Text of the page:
Multiple bundled growth and nutrition quality improvement interventions were essentially simultaneously implemented at NICU C, starting in late 2011. These bundled changes included the following: (1) raised awareness of baseline growth failure by educational presentations to clinicians, showing how growth outcomes differed between NICU C and NICU F; (2) development of an electronic growth chart, as described in the PediTools Web tool; (3) systematic weekly growth metric collection in a form compatible with the electronic growth chart tool; (4) formal review of all NICU patients and their interval growth at weekly multidisciplinary rounds with pediatric dieticians; (5) earlier and broader initiation of parenteral nutrition with increased protein content and more rapid advancement; (6) revision of enteral feeding advancement protocols, including earlier initiation of gut priming (trophic feeds).

    Assessment of the effect of the bundled interventions was performed similar to the analysis of growth outcomes described above: ∆Z weight from admission to discharge was calculated for each patient and the results were analyzed over different birth year epochs.

    Dissemination of Methods for Large-Scale Analysis

    The R code used for the calculation of anthropometric measure Z scores from LMS parameters was bundled [43] into the R peditools package, and this will be hosted on GitHub [44] and shared under the Massachusetts Institute of Technology (MIT) License. The peditools package can be installed using the devtools package [45], with the command install_github(“jhchou/peditools”).

    All growth charts described in this work are supported by the R peditools package, with the exception of the Fenton 2013 growth chart [21], for which the LMS parameters are available from the author by license only. If the Fenton 2013 parameters become publicly available in the future, they will be added to the peditools R package. In the meantime, the Olsen 2010 [25] or gender nonspecific Fenton 2003 [19] charts can be used to analyze preterm growth.


    Results

    PediTools Website

    The first PediTools Web calculator was developed in 2011 as an in-house tool to improve documentation of anthropometric measurements of premature newborns cared for at hospital C by allowing calculation of Z-scores and percentiles, using the Fenton 2003 preterm growth chart [19], for which LMS parameters were published in 2007 [20]. The webpage was moved to public hosting in January of 2012. A screenshot of a representative Web-based PediTools growth calculator is shown in Figure 2.

    Although accessible to the general public, the target audience and purpose of the PediTools website are pediatric clinical providers’ bedside use. PediTools is agnostic to which growth charts are made available and does not provide recommendations as to which charts are appropriate for which populations. The users of the website are expected to exercise their own professional clinical judgment to determine suitability for their purposes.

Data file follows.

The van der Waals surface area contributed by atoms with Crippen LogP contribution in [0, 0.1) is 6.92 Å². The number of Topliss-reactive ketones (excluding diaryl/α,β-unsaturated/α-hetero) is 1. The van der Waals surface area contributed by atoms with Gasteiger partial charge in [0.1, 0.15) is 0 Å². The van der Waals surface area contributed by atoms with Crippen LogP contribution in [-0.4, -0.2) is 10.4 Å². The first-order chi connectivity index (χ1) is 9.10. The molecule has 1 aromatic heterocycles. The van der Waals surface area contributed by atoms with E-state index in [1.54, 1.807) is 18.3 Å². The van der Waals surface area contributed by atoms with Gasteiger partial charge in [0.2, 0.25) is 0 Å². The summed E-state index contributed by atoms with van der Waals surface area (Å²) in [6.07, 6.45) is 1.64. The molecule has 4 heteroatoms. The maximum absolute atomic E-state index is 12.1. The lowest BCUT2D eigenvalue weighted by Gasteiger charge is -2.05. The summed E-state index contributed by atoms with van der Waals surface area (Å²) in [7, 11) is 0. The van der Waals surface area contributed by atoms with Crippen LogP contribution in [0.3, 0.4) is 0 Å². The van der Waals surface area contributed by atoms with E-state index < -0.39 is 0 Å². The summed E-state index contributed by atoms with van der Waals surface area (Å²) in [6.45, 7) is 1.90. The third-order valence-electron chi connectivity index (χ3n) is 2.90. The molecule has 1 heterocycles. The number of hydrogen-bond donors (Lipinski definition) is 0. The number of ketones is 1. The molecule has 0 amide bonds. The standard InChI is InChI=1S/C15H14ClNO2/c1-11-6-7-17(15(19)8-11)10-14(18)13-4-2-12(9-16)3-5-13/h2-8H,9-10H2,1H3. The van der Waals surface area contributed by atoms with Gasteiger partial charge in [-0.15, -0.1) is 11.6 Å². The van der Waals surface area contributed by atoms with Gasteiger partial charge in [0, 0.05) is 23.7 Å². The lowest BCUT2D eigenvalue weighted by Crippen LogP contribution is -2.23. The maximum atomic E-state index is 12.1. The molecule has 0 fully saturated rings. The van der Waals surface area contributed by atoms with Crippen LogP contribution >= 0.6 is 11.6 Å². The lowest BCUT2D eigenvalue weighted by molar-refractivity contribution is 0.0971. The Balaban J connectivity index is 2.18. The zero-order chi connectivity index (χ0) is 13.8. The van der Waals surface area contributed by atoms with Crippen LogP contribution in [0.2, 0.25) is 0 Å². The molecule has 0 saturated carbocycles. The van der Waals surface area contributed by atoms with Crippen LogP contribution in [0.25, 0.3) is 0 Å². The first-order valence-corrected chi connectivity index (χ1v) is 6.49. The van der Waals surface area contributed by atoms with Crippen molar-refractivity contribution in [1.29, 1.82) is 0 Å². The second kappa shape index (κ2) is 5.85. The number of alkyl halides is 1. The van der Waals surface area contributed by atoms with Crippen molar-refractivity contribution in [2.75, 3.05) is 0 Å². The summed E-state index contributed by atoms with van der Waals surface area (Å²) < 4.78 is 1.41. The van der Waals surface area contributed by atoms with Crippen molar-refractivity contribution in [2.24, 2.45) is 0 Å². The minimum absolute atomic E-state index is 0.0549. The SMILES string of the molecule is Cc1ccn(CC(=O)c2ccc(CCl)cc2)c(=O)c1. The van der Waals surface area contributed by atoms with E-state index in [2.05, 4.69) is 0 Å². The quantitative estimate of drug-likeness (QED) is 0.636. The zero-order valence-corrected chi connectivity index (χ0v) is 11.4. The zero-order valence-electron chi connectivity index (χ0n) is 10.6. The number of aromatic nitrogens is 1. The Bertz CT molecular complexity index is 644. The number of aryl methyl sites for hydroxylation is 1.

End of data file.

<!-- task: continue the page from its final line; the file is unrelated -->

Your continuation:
Additional growth chart calculators have subsequently been added to PediTools, including support for the Fenton 2013 preterm chart [21], CDC infant and pediatric [22,23], World Health Organization (WHO) infant [24], Olsen 2010 preterm [25], WHO arm circumference and triceps and subscapular skinfold [26], CDC triceps and subscapular skinfold [27], Olsen 2015 BMI for preterm [28], Zemel 2015 Down syndrome [29,30], Abdel-Rahman 2017 midupper arm circumference [31], and Mramba 2017 midupper arm circumference [32].

    As PediTools Web calculators were intended to be used by clinicians at the point of care, features in addition to reporting percentiles and Z-scores were integrated to promote ease of use and clinical relevance. For example, with the preterm calculators, a gestational age calculator was integrated to allow entry of either the postmenstrual gestational age of interest or any combination of last menstrual period, due date, delivery date, or chronologic age. For assessment of obesity, the CDC pediatric growth calculator includes both the Z score for BMI and updated categorization of extreme obesity, defined as BMI≥120% of the 95th percentile or ≥35 kg/m2 [46]. Both international and imperial units are supported. For infant calculators, calculations at both chronologic age and age corrected for prematurity can be reported, which is beneficial when assessing for timely attainment of developmental milestones. To help set goals for future growth, the calculators report the expected amount that anthropometric measures should increase over time to maintain the current Z-score (ie, equivalent to growing along the current percentile curve).

    Figure 2. Screenshot of a representative PediTools web-based growth calculator (Fenton 2013 for preterm infants). The upper section demonstrates flexible support for multiple methods of input data entry. Data entry can include age as either gestational age or specific dates; measurements can be entered in metric or imperial units (grams or pounds and ounces; centimeters or inches); and even if no measurement is entered, the expected median (50th percentile) values will be displayed. The lower section displays the results of the LMS-based calculations, including the anthropometric measures in both metric and imperial units, percentile, Z-score, expected median measurement for age, and weekly growth required to maintain the current percentile.